Cage liner report: Bill to remove public notices from newspapers dies at end of session


Newspapers may be zombies, but in Alaska they’ll be undead for another year at least, standing up for the liberal narrative in the 49th state. A Senate bill that would have changed requirements for legal public notice by allowing an option for state bureaucrats to use the Alaska Online Public Notice System rather than a newspaper ultimately died as the House of Representatives ran out of time at the end of the 33rd legislative session Thursday morning.

Senate Bill 68, sponsored by Senators Click Bishop and Cathy Giessel provided another means to the current requirement that notices be posted in a newspaper of general circulation in an affected area for certain actions involving land and water usage notices. The bill would have updated, but not substantively changed, other requirements for notice by the appropriate commissioner to determine the rights of persons regarding related issues.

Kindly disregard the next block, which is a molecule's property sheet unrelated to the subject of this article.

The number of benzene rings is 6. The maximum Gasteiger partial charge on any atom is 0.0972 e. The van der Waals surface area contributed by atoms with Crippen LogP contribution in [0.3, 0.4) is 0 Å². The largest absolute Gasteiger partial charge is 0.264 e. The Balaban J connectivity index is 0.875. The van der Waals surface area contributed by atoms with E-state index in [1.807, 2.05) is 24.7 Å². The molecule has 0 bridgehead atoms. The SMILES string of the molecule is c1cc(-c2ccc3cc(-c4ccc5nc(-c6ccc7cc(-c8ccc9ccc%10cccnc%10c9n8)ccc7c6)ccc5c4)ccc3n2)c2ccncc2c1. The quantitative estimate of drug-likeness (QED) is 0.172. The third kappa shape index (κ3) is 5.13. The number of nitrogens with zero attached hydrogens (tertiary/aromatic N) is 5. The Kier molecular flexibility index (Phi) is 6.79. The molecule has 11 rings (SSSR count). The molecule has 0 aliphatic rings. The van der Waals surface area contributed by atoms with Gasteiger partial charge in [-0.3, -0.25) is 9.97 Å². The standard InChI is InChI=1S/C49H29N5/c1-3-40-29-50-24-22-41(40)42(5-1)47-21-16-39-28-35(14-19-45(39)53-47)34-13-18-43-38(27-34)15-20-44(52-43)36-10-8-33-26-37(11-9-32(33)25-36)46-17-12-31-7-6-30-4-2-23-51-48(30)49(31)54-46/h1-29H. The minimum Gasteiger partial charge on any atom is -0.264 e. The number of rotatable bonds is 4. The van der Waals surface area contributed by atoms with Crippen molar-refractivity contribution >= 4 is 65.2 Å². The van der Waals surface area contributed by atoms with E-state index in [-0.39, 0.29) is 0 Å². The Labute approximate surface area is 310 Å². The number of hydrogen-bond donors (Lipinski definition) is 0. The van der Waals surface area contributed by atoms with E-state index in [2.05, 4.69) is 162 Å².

“The changes would utilize the state’s online public notice system, which is available to most Alaskans to view at no cost. Public notices posted on this system are permanently retained for future reference, whereas newspaper notices are difficult to retrieve. Utilizing the online public notice system ensures that Alaskans have equal access to public notices rather than just newspaper subscribers or residents of certain areas. Finally, online public notice would eliminate coordinating issues with newspaper publications and reduces permit processing timeframes,” the sponsors noted.

I was a cost-saving measure, but also would have provided consistent access, considering the rapid decline of newspaper circulation in Alaska and the perilous financial state of newspapers in an era of digital information. The Anchorage Daily News is down to printing 6,400 copies on Sundays, and is expected to only be printing two editions a week soon. Already other newspapers, such as the Juneau Empire, have reduced their print run to two days per week.

The issue has come up before and will no doubt be brought up again, but newspaper owners in the state oppose it because it is one of their last remaining streams of revenue. They have a lease on life for at least one year, likely two, because any similar bill will need to be introduced anew in 2025 and may take two years to pass.


  1. ADN and Newsminer can be fleeced by their Left-wing, commie-cub reporters for a while longer.

  2. Notice in what masquerade as a “ news paper” would be read by tens and tens of people on a good day here is Los Anchorage.

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